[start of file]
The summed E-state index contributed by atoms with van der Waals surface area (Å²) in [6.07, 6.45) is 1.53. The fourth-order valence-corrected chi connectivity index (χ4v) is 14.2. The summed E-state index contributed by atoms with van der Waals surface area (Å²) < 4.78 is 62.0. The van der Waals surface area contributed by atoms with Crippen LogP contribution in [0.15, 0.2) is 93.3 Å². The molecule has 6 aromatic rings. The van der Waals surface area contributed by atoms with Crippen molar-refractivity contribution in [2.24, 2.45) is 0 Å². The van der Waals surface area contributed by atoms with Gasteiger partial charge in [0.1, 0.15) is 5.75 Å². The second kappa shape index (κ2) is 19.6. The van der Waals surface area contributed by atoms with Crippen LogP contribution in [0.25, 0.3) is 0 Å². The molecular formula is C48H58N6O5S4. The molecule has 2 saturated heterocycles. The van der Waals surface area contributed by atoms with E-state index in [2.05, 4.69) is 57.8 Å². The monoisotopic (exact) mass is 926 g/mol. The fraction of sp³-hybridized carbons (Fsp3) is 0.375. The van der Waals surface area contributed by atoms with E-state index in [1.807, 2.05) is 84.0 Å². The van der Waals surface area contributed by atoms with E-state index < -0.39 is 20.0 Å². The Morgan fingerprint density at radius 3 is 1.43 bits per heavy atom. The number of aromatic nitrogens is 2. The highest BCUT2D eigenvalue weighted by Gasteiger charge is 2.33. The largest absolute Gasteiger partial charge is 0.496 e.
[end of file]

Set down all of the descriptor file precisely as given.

The summed E-state index contributed by atoms with van der Waals surface area (Å²) in [6.07, 6.45) is 1.53. The fourth-order valence-corrected chi connectivity index (χ4v) is 14.2. The summed E-state index contributed by atoms with van der Waals surface area (Å²) < 4.78 is 62.0. The van der Waals surface area contributed by atoms with Crippen LogP contribution in [0.15, 0.2) is 93.3 Å². The molecule has 6 aromatic rings. The van der Waals surface area contributed by atoms with Crippen molar-refractivity contribution in [2.24, 2.45) is 0 Å². The van der Waals surface area contributed by atoms with Gasteiger partial charge in [0.1, 0.15) is 5.75 Å². The second kappa shape index (κ2) is 19.6. The van der Waals surface area contributed by atoms with Crippen LogP contribution in [0.25, 0.3) is 0 Å². The molecular formula is C48H58N6O5S4. The molecule has 2 saturated heterocycles. The van der Waals surface area contributed by atoms with E-state index in [2.05, 4.69) is 57.8 Å². The monoisotopic (exact) mass is 926 g/mol. The fraction of sp³-hybridized carbons (Fsp3) is 0.375. The van der Waals surface area contributed by atoms with E-state index in [1.807, 2.05) is 84.0 Å². The van der Waals surface area contributed by atoms with E-state index < -0.39 is 20.0 Å². The Morgan fingerprint density at radius 3 is 1.43 bits per heavy atom. The number of aromatic nitrogens is 2. The highest BCUT2D eigenvalue weighted by Gasteiger charge is 2.33. The largest absolute Gasteiger partial charge is 0.496 e.